Valerie Adams of New Zealand competes in the Women's Shot Put qualification on Day 10 of the London 2012 Olympic Games at the Olympic Stadium on August 6, 2012 (Getty Images) © Copyright
It is always risky in sport, especially Athletics to say nothing else is possible and with the New Zealand team delegation initially forgetting to complete some of the entry formalities it must be noted that Adams nearly didn't make it to qualification at all.
But with all due respect to the other 10 finalists, no one else has a chance to challenge for gold this evening. Of the top ten competitions in the world in 2012 coming into today’s qualification these two women own them all (6 – 4 in Adams’ favour).
Both protagonists who were putting in Group A of two pools passed through qualification with ease. Ostapchuk whose national record of 21.58 leads this year’s world lists, pounded out 20.76 on her first attempt and while Adams needed two puts, her second was 20.40, the manner in which she purposely foot fouled her first round effort which was just below the 18.90 automatic qualification mark said it all.
The New Zealander is the defending champion and while anything of 18.45 and beyond would eventually make tonight’s 12 woman final, she was not going to have her card spoiled with anything below 20 metres.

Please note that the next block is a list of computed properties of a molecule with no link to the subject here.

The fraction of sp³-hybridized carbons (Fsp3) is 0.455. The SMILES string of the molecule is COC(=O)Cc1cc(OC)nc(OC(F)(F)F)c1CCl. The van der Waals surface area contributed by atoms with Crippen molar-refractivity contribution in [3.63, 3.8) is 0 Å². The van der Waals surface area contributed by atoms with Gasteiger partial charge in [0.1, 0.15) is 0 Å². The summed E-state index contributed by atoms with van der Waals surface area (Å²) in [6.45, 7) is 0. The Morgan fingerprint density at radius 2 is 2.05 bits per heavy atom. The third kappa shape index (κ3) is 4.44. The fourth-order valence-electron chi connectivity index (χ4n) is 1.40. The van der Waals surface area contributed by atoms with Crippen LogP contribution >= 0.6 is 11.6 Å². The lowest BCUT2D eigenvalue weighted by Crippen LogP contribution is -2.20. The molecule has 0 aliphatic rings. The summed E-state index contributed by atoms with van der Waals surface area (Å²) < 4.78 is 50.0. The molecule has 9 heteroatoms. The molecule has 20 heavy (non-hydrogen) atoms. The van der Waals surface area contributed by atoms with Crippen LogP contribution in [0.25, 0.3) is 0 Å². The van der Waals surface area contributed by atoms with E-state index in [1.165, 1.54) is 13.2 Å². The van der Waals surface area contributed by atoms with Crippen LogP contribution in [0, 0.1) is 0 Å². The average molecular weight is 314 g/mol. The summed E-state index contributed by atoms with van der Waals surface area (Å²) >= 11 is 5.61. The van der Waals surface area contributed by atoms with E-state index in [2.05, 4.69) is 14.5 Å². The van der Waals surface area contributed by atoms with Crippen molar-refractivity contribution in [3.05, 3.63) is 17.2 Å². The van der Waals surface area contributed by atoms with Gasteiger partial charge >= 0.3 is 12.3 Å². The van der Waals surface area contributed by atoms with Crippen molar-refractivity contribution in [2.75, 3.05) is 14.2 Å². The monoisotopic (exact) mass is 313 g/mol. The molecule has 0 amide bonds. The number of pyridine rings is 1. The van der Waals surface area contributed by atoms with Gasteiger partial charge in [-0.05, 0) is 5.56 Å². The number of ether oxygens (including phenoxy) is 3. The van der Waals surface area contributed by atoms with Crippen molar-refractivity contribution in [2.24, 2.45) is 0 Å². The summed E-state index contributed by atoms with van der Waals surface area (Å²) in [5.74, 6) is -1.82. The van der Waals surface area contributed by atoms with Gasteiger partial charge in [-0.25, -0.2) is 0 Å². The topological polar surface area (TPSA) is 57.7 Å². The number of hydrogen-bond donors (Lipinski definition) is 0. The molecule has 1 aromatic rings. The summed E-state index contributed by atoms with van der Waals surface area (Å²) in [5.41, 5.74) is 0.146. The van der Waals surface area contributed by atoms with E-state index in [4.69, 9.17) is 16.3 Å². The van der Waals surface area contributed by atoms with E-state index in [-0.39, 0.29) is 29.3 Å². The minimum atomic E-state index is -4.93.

No one else came close to 20m today but then again they were not required to and it can’t be denied that finishing behind the leading players in Group A that Ling Li of China with her 19.23 in the second round looked good. The 27-year-old Chinese has a season’s best of 20.21 (4th in the world).
The other 20m putter of this season Evgeniia Kolodko of Russia led Group B with 19.31, with two other women automatically qualifying, Lijiao Gong (19.11) and Xiangrong Liu (18.96). In the battle for bronze China has a trio of the highest calibre.
Russia will have a second finalist with Irina Tarasova (18.96) who led the best of the rest, as will Belarus with Natallia Mikhnevich, the Beijing silver medallist, joining Ostapchuk thanks to an 18.60 best today.
USA’s Michelle Carter (18.63), Germany’s Christina Schwanitz (18.62), Geisa Arcanjo of Brazil (18.47) and Chile’s Natalia Duco (18.45) make up the final.
Missing the cut were USA’s Jillian Camarena-Williams (18.22), the World bronze medallist last year who has put 19.82 this year, Germany’s newly crowned European champion Nadine Kleinert (18.36) who was 2004 Olympic silver medallist, and Cuba’s Misleydis Gonzalez (17.68), the fourth place finisher in Beijing.
Chris Turner for the IAAF